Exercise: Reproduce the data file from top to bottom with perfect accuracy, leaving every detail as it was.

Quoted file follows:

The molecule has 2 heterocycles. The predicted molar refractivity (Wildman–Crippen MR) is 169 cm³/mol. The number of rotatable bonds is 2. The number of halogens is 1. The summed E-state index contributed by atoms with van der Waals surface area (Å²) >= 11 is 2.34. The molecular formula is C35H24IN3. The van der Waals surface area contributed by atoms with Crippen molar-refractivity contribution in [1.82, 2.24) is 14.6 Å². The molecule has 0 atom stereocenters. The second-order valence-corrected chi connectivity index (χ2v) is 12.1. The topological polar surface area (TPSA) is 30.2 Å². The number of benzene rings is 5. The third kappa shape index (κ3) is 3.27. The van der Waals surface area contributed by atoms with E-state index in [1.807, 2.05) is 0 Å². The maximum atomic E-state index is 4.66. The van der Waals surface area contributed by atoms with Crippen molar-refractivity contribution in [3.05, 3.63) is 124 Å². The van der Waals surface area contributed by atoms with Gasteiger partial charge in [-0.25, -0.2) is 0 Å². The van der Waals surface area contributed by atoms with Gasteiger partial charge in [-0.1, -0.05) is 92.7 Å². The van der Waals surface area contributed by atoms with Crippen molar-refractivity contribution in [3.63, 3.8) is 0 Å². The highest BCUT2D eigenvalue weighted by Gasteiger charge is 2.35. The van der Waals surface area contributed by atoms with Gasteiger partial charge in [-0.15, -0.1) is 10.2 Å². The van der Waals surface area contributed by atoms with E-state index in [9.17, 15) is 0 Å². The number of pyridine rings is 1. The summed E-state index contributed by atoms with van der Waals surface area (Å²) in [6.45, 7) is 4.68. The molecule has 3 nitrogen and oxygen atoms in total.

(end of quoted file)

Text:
The molecule has 2 heterocycles. The predicted molar refractivity (Wildman–Crippen MR) is 169 cm³/mol. The number of rotatable bonds is 2. The number of halogens is 1. The summed E-state index contributed by atoms with van der Waals surface area (Å²) >= 11 is 2.34. The molecular formula is C35H24IN3. The van der Waals surface area contributed by atoms with Crippen molar-refractivity contribution in [1.82, 2.24) is 14.6 Å². The molecule has 0 atom stereocenters. The second-order valence-corrected chi connectivity index (χ2v) is 12.1. The topological polar surface area (TPSA) is 30.2 Å². The number of benzene rings is 5. The third kappa shape index (κ3) is 3.27. The van der Waals surface area contributed by atoms with E-state index in [1.807, 2.05) is 0 Å². The maximum atomic E-state index is 4.66. The van der Waals surface area contributed by atoms with Crippen molar-refractivity contribution in [3.05, 3.63) is 124 Å². The van der Waals surface area contributed by atoms with Gasteiger partial charge in [-0.25, -0.2) is 0 Å². The van der Waals surface area contributed by atoms with Gasteiger partial charge in [-0.1, -0.05) is 92.7 Å². The van der Waals surface area contributed by atoms with Crippen molar-refractivity contribution in [3.63, 3.8) is 0 Å². The highest BCUT2D eigenvalue weighted by Gasteiger charge is 2.35. The van der Waals surface area contributed by atoms with Gasteiger partial charge in [-0.15, -0.1) is 10.2 Å². The van der Waals surface area contributed by atoms with E-state index in [9.17, 15) is 0 Å². The number of pyridine rings is 1. The summed E-state index contributed by atoms with van der Waals surface area (Å²) in [6.45, 7) is 4.68. The molecule has 3 nitrogen and oxygen atoms in total.